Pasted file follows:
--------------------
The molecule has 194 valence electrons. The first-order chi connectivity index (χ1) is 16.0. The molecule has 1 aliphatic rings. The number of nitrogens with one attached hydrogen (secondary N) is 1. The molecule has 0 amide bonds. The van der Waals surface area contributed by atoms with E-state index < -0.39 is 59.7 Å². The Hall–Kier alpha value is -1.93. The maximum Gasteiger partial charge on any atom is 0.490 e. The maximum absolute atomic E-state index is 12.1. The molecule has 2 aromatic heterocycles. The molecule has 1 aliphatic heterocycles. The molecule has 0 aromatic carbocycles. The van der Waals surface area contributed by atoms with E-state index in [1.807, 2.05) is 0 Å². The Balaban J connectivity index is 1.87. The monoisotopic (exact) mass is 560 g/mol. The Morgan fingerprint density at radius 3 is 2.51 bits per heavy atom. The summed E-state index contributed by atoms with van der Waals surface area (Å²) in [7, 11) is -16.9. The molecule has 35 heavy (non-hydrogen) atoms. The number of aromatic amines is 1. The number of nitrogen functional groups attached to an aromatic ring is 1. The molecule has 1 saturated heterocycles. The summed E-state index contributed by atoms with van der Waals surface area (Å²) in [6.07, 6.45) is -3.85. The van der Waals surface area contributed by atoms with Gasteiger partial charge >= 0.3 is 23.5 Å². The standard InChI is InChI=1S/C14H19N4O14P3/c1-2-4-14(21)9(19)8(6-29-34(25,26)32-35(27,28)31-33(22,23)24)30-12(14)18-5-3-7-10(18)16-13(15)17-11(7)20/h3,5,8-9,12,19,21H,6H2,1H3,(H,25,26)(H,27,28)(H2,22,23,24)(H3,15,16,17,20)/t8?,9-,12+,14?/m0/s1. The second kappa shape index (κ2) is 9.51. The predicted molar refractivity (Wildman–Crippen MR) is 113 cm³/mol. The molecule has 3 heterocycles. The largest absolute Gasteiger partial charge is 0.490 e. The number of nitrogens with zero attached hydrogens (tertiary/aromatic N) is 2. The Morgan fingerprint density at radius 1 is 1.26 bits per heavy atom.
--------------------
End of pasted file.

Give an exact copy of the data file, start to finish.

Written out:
The molecule has 194 valence electrons. The first-order chi connectivity index (χ1) is 16.0. The molecule has 1 aliphatic rings. The number of nitrogens with one attached hydrogen (secondary N) is 1. The molecule has 0 amide bonds. The van der Waals surface area contributed by atoms with E-state index < -0.39 is 59.7 Å². The Hall–Kier alpha value is -1.93. The maximum Gasteiger partial charge on any atom is 0.490 e. The maximum absolute atomic E-state index is 12.1. The molecule has 2 aromatic heterocycles. The molecule has 1 aliphatic heterocycles. The molecule has 0 aromatic carbocycles. The van der Waals surface area contributed by atoms with E-state index in [1.807, 2.05) is 0 Å². The Balaban J connectivity index is 1.87. The monoisotopic (exact) mass is 560 g/mol. The Morgan fingerprint density at radius 3 is 2.51 bits per heavy atom. The summed E-state index contributed by atoms with van der Waals surface area (Å²) in [7, 11) is -16.9. The molecule has 35 heavy (non-hydrogen) atoms. The number of aromatic amines is 1. The number of nitrogen functional groups attached to an aromatic ring is 1. The molecule has 1 saturated heterocycles. The summed E-state index contributed by atoms with van der Waals surface area (Å²) in [6.07, 6.45) is -3.85. The van der Waals surface area contributed by atoms with Gasteiger partial charge >= 0.3 is 23.5 Å². The standard InChI is InChI=1S/C14H19N4O14P3/c1-2-4-14(21)9(19)8(6-29-34(25,26)32-35(27,28)31-33(22,23)24)30-12(14)18-5-3-7-10(18)16-13(15)17-11(7)20/h3,5,8-9,12,19,21H,6H2,1H3,(H,25,26)(H,27,28)(H2,22,23,24)(H3,15,16,17,20)/t8?,9-,12+,14?/m0/s1. The second kappa shape index (κ2) is 9.51. The predicted molar refractivity (Wildman–Crippen MR) is 113 cm³/mol. The molecule has 3 heterocycles. The largest absolute Gasteiger partial charge is 0.490 e. The number of nitrogens with zero attached hydrogens (tertiary/aromatic N) is 2. The Morgan fingerprint density at radius 1 is 1.26 bits per heavy atom.